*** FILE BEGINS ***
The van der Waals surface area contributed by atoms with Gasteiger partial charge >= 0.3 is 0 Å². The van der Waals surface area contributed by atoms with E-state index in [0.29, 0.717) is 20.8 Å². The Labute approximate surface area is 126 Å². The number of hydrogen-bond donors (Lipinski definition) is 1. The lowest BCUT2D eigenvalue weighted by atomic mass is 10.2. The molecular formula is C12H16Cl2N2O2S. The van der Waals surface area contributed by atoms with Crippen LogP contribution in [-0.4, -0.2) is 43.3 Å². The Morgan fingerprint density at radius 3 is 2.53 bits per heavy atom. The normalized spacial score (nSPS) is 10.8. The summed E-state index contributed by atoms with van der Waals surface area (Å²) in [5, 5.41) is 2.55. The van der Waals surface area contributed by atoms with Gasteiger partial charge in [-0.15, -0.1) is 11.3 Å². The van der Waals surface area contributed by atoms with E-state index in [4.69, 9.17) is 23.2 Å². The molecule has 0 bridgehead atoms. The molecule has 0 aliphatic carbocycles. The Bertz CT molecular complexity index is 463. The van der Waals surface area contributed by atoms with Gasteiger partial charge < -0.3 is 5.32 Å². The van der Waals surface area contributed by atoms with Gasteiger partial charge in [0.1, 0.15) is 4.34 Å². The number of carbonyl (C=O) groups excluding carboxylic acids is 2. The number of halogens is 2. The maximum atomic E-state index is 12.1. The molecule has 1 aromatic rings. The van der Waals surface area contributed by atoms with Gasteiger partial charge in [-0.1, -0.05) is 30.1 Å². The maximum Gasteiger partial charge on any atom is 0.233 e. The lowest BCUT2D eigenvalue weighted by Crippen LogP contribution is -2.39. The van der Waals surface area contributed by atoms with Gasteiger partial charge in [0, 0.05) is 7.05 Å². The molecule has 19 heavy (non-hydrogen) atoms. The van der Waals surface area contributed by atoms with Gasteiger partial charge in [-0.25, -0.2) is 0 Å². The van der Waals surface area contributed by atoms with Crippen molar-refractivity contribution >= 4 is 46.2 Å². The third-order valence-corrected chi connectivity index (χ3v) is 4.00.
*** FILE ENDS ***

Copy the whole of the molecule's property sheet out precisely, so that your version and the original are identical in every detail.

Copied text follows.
The van der Waals surface area contributed by atoms with Gasteiger partial charge >= 0.3 is 0 Å². The van der Waals surface area contributed by atoms with E-state index in [0.29, 0.717) is 20.8 Å². The Labute approximate surface area is 126 Å². The number of hydrogen-bond donors (Lipinski definition) is 1. The lowest BCUT2D eigenvalue weighted by atomic mass is 10.2. The molecular formula is C12H16Cl2N2O2S. The van der Waals surface area contributed by atoms with Crippen LogP contribution in [-0.4, -0.2) is 43.3 Å². The Morgan fingerprint density at radius 3 is 2.53 bits per heavy atom. The normalized spacial score (nSPS) is 10.8. The summed E-state index contributed by atoms with van der Waals surface area (Å²) in [5, 5.41) is 2.55. The van der Waals surface area contributed by atoms with Gasteiger partial charge in [-0.15, -0.1) is 11.3 Å². The van der Waals surface area contributed by atoms with E-state index in [4.69, 9.17) is 23.2 Å². The molecule has 0 bridgehead atoms. The molecule has 0 aliphatic carbocycles. The Bertz CT molecular complexity index is 463. The van der Waals surface area contributed by atoms with Gasteiger partial charge < -0.3 is 5.32 Å². The van der Waals surface area contributed by atoms with Gasteiger partial charge in [0.1, 0.15) is 4.34 Å². The number of carbonyl (C=O) groups excluding carboxylic acids is 2. The number of halogens is 2. The maximum atomic E-state index is 12.1. The molecule has 1 aromatic rings. The van der Waals surface area contributed by atoms with Gasteiger partial charge in [-0.1, -0.05) is 30.1 Å². The maximum Gasteiger partial charge on any atom is 0.233 e. The lowest BCUT2D eigenvalue weighted by Crippen LogP contribution is -2.39. The van der Waals surface area contributed by atoms with Gasteiger partial charge in [0, 0.05) is 7.05 Å². The molecule has 19 heavy (non-hydrogen) atoms. The van der Waals surface area contributed by atoms with Gasteiger partial charge in [-0.25, -0.2) is 0 Å². The van der Waals surface area contributed by atoms with Crippen molar-refractivity contribution >= 4 is 46.2 Å². The third-order valence-corrected chi connectivity index (χ3v) is 4.00.